From allergies and itchiness to canine arthritis and even dementia, there’s no end to the canine complaints that fish oil can remedy. If you’re wondering what the deal is with fish oil for dogs, or if you’re considering adding fish oil to your dog’s diet, you’re in the right place.
Below you’ll find everything you need to know about fish oil for dogs, why we think there are benefits, and why the science points towards krill oil being a better alternative.
What is fish oil?
Fish oil is a dietary supplement that comes from the nutrient-rich fat stores of cold-water fish species, such as salmon, anchovies, sardines and mackerel. Its value as a supplement comes from its particularly high levels of organic molecules called Omega-3 fatty acids.
What are Omega-3s?
Omega-3 fatty acids are a group of polyunsaturated fatty acids (PUFAs, often referred to as “good fats”) that are essential for good health because they get absorbed into the membranes that surround the cells in the body, helping them to function more efficiently.
From the 1980s onwards, Omega-3s became some of the most studied and celebrated nutrient supplements, ever since research from Denmark observed that Inuit communities in Greenland, — whose diets were rich in fatty fish and seals — seemed to have lower rates of heart attacks than the rest of the western population.
The scientists proposed that this might be as a result of the fatty acids in their diets. Since then, tons of other studies seem to keep bearing this out.
In humans, Omega-3s have been shown to be particularly potent against a multitude of different diseases, including heart disease, stroke, arthritis and even certain cancers. They have proven anti-inflammatory properties and have also been shown to support our immune systems.
Their classification as “essential nutrients” has come about because Omega-3s are not fats that our bodies can produce efficiently on their own. That means that they can only be increased and maintained through diet, making it essential that we include them.
Benefits of Omega-3s for dogs
So, if those are the benefits for humans, what are the benefits of Omega-3s for dogs?
Well, as it turns out, many of the same, as well as others.
In addition to lowering the risk of diseases such as heart disease, multiple scientific studies have found that supplementation with Omega-3s in dogs can also:
- Maintain mobility and joint health in dogs with canine arthritis
- Reductions in joint pain have also been shown in otherwise healthy dogs as well, who can experience joint pain after strenuous exercise, which can be a long-term risk factor for arthritis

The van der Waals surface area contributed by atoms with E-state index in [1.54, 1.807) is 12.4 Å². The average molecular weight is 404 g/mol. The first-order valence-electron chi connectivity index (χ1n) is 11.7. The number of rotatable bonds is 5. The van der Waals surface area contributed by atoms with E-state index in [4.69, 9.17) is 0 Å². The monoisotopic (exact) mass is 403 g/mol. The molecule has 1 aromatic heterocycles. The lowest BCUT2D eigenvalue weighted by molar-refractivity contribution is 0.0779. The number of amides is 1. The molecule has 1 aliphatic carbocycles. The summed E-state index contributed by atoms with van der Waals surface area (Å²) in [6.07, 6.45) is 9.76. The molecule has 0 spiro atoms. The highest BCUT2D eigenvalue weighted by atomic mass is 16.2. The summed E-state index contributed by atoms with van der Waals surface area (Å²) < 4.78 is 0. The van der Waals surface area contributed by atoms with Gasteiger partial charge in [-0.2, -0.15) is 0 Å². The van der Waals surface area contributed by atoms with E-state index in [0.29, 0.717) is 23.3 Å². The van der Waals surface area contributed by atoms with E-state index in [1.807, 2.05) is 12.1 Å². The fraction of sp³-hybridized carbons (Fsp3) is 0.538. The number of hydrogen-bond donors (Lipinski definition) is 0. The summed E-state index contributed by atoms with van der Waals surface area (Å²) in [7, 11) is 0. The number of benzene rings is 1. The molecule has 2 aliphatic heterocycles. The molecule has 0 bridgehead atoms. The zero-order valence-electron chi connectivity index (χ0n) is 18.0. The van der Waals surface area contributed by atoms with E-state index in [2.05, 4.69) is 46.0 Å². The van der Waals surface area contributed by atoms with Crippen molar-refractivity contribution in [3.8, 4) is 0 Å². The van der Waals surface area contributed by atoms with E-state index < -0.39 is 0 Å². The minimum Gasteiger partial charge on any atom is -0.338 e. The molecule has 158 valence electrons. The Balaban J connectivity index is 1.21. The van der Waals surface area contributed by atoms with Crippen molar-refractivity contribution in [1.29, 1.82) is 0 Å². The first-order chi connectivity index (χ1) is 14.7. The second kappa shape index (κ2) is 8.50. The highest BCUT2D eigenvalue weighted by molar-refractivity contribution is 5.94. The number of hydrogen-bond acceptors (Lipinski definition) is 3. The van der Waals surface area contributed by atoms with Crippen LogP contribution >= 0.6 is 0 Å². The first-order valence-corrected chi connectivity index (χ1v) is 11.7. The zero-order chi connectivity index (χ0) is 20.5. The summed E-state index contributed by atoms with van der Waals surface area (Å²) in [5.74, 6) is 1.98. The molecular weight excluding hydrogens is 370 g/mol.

- Enhance brain development, trainability and cognitive abilities
- Lower risks of kidney and renal disease
- Reduce inflammation of the skin, which can lessen the intensity of allergies, dermatitis and improve the condition of your dog’s skin and coat
- Act as a general anti-inflammatory.
This makes Omega-3s one of the most powerful natural supplements that you can give your pet, not only for their physical health but for their mental stimulation and wellbeing too.
Fish oil supplements as a source of Omega-3s for dogs
There are three main types of Omega-3s: alpha-linolenic acid (ALA), eicosapentaenoic acid (EPA), and docosahexaenoic acid (DHA).
ALA is found in plants with high fat content, like nuts and flaxseed. EPA and DHA are the two that are hardest to generate in the body, which is why they are considered particularly important. And these two are only found in high concentrations in certain types of fish and seafood.
Dosages of fish oil supplements for dogs
Although fish oil is a natural product that can be bought over the counter with no prescription, it could still cause an unwanted reaction in your pup.
Before starting the course of supplements, speak to your vet and monitor your furry friend after giving fish oil supplements. The right dosage to choose depends on a number of factors, including your dog’s breed, sex, age and weight.
As a rough guide:
The recommended daily dose is between 75-100mg/kilogram for a healthy dog. So, for a 22kg (50lb) female German Shepherd for example, a good ballpark figure would be between 1,650mg and 2,200mg a day. For a smaller dog, it would be much lower.
For a dog with a particular health condition like osteoarthritis, this figure could be higher, up to 3,227mg for a dog of the same weight.
Can a dog have too much fish oil?
Yes, a dog can have too much fish oil. Like everything, it is always possible to get too much of a good thing, which is why it’s always advised that you seek veterinary advice before starting any range of supplements, including Omega-3s.